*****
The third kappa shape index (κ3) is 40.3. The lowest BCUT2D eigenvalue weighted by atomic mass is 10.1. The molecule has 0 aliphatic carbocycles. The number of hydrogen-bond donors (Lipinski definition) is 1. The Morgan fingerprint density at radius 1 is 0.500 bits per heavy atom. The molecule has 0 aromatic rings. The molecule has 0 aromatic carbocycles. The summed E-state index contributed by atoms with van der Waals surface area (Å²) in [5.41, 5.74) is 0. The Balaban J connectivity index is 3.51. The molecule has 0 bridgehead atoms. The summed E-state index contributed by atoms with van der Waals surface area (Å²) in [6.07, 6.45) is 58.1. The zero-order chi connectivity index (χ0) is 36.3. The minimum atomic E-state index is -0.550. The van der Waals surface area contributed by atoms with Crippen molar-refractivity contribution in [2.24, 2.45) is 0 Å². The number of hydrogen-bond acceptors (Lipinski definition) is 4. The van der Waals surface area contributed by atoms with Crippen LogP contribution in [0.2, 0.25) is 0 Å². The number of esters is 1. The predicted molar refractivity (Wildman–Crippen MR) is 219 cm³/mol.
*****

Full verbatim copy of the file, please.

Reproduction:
The third kappa shape index (κ3) is 40.3. The lowest BCUT2D eigenvalue weighted by atomic mass is 10.1. The molecule has 0 aliphatic carbocycles. The number of hydrogen-bond donors (Lipinski definition) is 1. The Morgan fingerprint density at radius 1 is 0.500 bits per heavy atom. The molecule has 0 aromatic rings. The molecule has 0 aromatic carbocycles. The summed E-state index contributed by atoms with van der Waals surface area (Å²) in [5.41, 5.74) is 0. The Balaban J connectivity index is 3.51. The molecule has 0 bridgehead atoms. The summed E-state index contributed by atoms with van der Waals surface area (Å²) in [6.07, 6.45) is 58.1. The zero-order chi connectivity index (χ0) is 36.3. The minimum atomic E-state index is -0.550. The van der Waals surface area contributed by atoms with Crippen molar-refractivity contribution in [2.24, 2.45) is 0 Å². The number of hydrogen-bond acceptors (Lipinski definition) is 4. The van der Waals surface area contributed by atoms with Crippen LogP contribution in [0.2, 0.25) is 0 Å². The number of esters is 1. The predicted molar refractivity (Wildman–Crippen MR) is 219 cm³/mol.